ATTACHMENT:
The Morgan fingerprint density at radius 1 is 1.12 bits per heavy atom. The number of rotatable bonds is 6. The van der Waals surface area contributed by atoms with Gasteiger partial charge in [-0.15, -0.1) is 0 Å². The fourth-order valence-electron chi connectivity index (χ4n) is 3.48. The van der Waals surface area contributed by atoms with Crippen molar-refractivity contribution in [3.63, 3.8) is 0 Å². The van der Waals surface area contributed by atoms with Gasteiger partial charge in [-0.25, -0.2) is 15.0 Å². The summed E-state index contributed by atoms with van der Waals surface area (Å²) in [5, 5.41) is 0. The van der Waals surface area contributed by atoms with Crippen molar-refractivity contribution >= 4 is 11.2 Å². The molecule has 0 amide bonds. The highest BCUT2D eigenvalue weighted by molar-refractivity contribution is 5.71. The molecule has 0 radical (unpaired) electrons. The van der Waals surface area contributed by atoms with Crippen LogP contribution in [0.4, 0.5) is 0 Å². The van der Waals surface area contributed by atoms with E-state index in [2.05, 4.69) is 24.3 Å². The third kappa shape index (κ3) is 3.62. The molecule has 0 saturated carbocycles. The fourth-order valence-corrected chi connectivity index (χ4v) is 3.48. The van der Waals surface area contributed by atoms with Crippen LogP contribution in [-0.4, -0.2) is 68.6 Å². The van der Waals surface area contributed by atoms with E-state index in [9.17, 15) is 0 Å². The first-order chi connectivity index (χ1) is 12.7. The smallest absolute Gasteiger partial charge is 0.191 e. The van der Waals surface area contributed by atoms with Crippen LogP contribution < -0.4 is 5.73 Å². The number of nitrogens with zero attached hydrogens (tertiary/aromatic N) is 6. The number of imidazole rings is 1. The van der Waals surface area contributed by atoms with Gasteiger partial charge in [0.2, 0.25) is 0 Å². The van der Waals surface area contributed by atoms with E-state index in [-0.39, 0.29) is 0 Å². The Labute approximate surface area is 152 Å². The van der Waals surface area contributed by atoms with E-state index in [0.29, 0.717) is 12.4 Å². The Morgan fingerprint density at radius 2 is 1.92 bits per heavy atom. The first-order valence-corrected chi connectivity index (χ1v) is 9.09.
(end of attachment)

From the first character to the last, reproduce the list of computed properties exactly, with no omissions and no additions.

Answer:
The Morgan fingerprint density at radius 1 is 1.12 bits per heavy atom. The number of rotatable bonds is 6. The van der Waals surface area contributed by atoms with Gasteiger partial charge in [-0.15, -0.1) is 0 Å². The fourth-order valence-electron chi connectivity index (χ4n) is 3.48. The van der Waals surface area contributed by atoms with Crippen molar-refractivity contribution in [3.63, 3.8) is 0 Å². The van der Waals surface area contributed by atoms with Gasteiger partial charge in [-0.25, -0.2) is 15.0 Å². The summed E-state index contributed by atoms with van der Waals surface area (Å²) in [5, 5.41) is 0. The van der Waals surface area contributed by atoms with Crippen molar-refractivity contribution >= 4 is 11.2 Å². The molecule has 0 amide bonds. The highest BCUT2D eigenvalue weighted by molar-refractivity contribution is 5.71. The molecule has 0 radical (unpaired) electrons. The van der Waals surface area contributed by atoms with Crippen LogP contribution in [0.4, 0.5) is 0 Å². The van der Waals surface area contributed by atoms with E-state index in [2.05, 4.69) is 24.3 Å². The third kappa shape index (κ3) is 3.62. The molecule has 0 saturated carbocycles. The fourth-order valence-corrected chi connectivity index (χ4v) is 3.48. The van der Waals surface area contributed by atoms with Crippen LogP contribution in [-0.4, -0.2) is 68.6 Å². The van der Waals surface area contributed by atoms with E-state index in [9.17, 15) is 0 Å². The first-order chi connectivity index (χ1) is 12.7. The smallest absolute Gasteiger partial charge is 0.191 e. The van der Waals surface area contributed by atoms with Crippen LogP contribution < -0.4 is 5.73 Å². The number of nitrogens with zero attached hydrogens (tertiary/aromatic N) is 6. The number of imidazole rings is 1. The van der Waals surface area contributed by atoms with Gasteiger partial charge in [0.2, 0.25) is 0 Å². The van der Waals surface area contributed by atoms with E-state index in [-0.39, 0.29) is 0 Å². The Labute approximate surface area is 152 Å². The van der Waals surface area contributed by atoms with E-state index in [0.29, 0.717) is 12.4 Å². The Morgan fingerprint density at radius 2 is 1.92 bits per heavy atom. The first-order valence-corrected chi connectivity index (χ1v) is 9.09.